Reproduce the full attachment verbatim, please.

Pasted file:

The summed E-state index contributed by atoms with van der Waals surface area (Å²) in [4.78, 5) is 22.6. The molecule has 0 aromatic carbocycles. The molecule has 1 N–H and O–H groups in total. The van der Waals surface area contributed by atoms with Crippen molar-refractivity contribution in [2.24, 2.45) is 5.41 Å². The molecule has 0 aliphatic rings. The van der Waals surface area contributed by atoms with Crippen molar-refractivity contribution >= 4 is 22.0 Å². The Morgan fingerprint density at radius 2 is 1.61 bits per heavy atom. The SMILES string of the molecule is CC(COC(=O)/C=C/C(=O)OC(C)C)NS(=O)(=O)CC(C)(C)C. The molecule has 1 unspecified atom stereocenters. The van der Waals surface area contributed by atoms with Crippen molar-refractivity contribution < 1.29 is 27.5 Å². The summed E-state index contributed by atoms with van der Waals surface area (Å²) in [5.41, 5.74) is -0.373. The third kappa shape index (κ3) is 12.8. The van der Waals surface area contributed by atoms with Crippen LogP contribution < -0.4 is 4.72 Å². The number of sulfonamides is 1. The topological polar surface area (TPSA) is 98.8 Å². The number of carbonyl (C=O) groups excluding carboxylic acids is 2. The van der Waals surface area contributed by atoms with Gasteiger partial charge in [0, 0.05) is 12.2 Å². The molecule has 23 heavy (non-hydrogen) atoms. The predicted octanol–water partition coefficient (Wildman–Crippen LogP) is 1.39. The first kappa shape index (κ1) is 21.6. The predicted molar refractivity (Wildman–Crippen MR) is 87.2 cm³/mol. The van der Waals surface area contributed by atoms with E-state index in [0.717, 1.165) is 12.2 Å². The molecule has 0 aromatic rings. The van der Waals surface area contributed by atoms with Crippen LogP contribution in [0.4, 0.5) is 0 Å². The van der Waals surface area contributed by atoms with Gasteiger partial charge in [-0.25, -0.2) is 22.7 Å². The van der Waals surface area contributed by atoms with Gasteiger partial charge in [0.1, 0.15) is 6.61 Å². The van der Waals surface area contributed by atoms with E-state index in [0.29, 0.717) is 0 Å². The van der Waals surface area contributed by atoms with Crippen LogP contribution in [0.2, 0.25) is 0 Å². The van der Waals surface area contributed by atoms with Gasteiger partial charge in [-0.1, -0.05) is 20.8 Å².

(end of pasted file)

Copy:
The summed E-state index contributed by atoms with van der Waals surface area (Å²) in [4.78, 5) is 22.6. The molecule has 0 aromatic carbocycles. The molecule has 1 N–H and O–H groups in total. The van der Waals surface area contributed by atoms with Crippen molar-refractivity contribution in [2.24, 2.45) is 5.41 Å². The molecule has 0 aliphatic rings. The van der Waals surface area contributed by atoms with Crippen molar-refractivity contribution >= 4 is 22.0 Å². The Morgan fingerprint density at radius 2 is 1.61 bits per heavy atom. The SMILES string of the molecule is CC(COC(=O)/C=C/C(=O)OC(C)C)NS(=O)(=O)CC(C)(C)C. The molecule has 1 unspecified atom stereocenters. The van der Waals surface area contributed by atoms with Crippen molar-refractivity contribution < 1.29 is 27.5 Å². The summed E-state index contributed by atoms with van der Waals surface area (Å²) in [5.41, 5.74) is -0.373. The third kappa shape index (κ3) is 12.8. The van der Waals surface area contributed by atoms with Crippen LogP contribution < -0.4 is 4.72 Å². The number of sulfonamides is 1. The topological polar surface area (TPSA) is 98.8 Å². The number of carbonyl (C=O) groups excluding carboxylic acids is 2. The van der Waals surface area contributed by atoms with Gasteiger partial charge in [0, 0.05) is 12.2 Å². The molecule has 23 heavy (non-hydrogen) atoms. The predicted octanol–water partition coefficient (Wildman–Crippen LogP) is 1.39. The first kappa shape index (κ1) is 21.6. The predicted molar refractivity (Wildman–Crippen MR) is 87.2 cm³/mol. The van der Waals surface area contributed by atoms with E-state index in [0.717, 1.165) is 12.2 Å². The molecule has 0 aromatic rings. The van der Waals surface area contributed by atoms with Crippen LogP contribution in [0.4, 0.5) is 0 Å². The van der Waals surface area contributed by atoms with Gasteiger partial charge in [-0.25, -0.2) is 22.7 Å². The van der Waals surface area contributed by atoms with Gasteiger partial charge in [0.1, 0.15) is 6.61 Å². The van der Waals surface area contributed by atoms with E-state index in [0.29, 0.717) is 0 Å². The van der Waals surface area contributed by atoms with Crippen LogP contribution in [0.2, 0.25) is 0 Å². The van der Waals surface area contributed by atoms with Gasteiger partial charge in [-0.1, -0.05) is 20.8 Å².